Here’s some advice I’d offer to someone looking to drastically change their life.
  • Downsize your house or apartment.
  • Move back to your parent’s house if you can
  • Sell unnecessary possessions. (Most are unnecessary.)
  • Get rid of your car
  • Get rid of cable
  • Generally cut all expenses you can.
  • Get a second job if you have to to same some extra money. You can live on $1000 per month in many countries around the world, so every extra $1000 saved is another month for your future life.
One year is plenty of time to save a decent amount of money and move to the other side of the world.
In Thailand, you can rent an apartment for $200 a month.  Airfare is expensive but if you stay in one location for a long time, you can spread the airfare over many months.
It makes a lot of sense to move to South East Asia or even South America to grow your business. Lower living costs mean that the extra money can be invested into growing your business.
The other advantage of moving abroad is all the like- minded people you’ll have an opportunity to connect with. In Chiang Mai, which I call the Digital Nomad Capital of the world, there are always new entrepreneurs and travelers coming through. There are tons of opportunities to connect with people. It’s hard to meet people with the same values back home.
Fear is normal. We’re all afraid of the unknown. 
You might be worried about not finding a job again?
What if the traveling break screws up your career?
Is it safe in SE Asia? 
Rest assured that all of these fears are grossly exaggerated and largely unfounded. There are so many opportunities to do anything you want in the world now. Your parents never had anywhere near this level of opportunity.
There’s no magic pill to easy online success, so don’t go looking for it. Expect that it will take work. Expect that you will fail. Every failure is one step closer to your goal. The faster you fail, the faster you’ll get on the right track.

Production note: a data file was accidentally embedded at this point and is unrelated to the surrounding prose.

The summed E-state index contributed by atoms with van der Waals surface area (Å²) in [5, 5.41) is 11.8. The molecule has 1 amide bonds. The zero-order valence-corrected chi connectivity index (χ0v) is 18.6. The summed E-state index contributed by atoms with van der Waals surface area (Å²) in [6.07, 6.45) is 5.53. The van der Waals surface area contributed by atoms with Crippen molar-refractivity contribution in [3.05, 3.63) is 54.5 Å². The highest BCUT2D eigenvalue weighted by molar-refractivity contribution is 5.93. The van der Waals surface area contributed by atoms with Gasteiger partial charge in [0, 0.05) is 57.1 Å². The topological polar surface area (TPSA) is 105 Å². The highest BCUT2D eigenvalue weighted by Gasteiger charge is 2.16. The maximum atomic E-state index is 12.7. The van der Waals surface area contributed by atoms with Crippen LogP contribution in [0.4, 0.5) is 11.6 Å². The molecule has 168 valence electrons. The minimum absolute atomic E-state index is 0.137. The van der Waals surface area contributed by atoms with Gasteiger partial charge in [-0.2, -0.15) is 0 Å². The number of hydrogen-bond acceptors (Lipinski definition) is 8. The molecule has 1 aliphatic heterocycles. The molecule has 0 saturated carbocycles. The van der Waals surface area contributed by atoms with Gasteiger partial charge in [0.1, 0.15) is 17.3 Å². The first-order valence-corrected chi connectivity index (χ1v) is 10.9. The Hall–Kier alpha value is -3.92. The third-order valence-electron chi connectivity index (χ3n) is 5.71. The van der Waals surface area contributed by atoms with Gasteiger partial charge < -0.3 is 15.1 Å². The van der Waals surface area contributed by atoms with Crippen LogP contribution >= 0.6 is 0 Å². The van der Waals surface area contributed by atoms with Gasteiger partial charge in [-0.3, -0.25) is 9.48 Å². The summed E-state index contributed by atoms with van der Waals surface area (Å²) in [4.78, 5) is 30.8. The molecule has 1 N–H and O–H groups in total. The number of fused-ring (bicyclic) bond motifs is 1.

Success is inevitable with enough hard work and focus. Focus is the key.  We live in a world with endless attractive options available to us. It’s hard to focus long enough to make one idea a success. 
My grandmother had no choice. She had to work on the farm or not eat. She woke up in the morning knowing exactly what to do. She wasn’t thinking about traveling or starting a business or writing a book or making a movie. Her primary goal was to get in the fields and milk the cows and do whatever needed to be done.
The most common problem I hear is, “I don’t know what my passion is” or “What business do I start? I don’t know what to do with my life.”
Everybody is in the exact same boat. We have too many choices and we’re all afraid to commit to one. However, you must commit to something, or you’ll be forever dreaming about a better life. 
No choice is permanent. You can always change your mind, but you need to start taking action towards something.
To help you deal with the overwhelm, John agreed to do a one-hour class to help you simplify and defeat overwhelm. So you can transform your life and build the one you want.
He’ll help you design your personal one year plan to an excellent life. Click this link to check it out: One Year to an Excellent Life.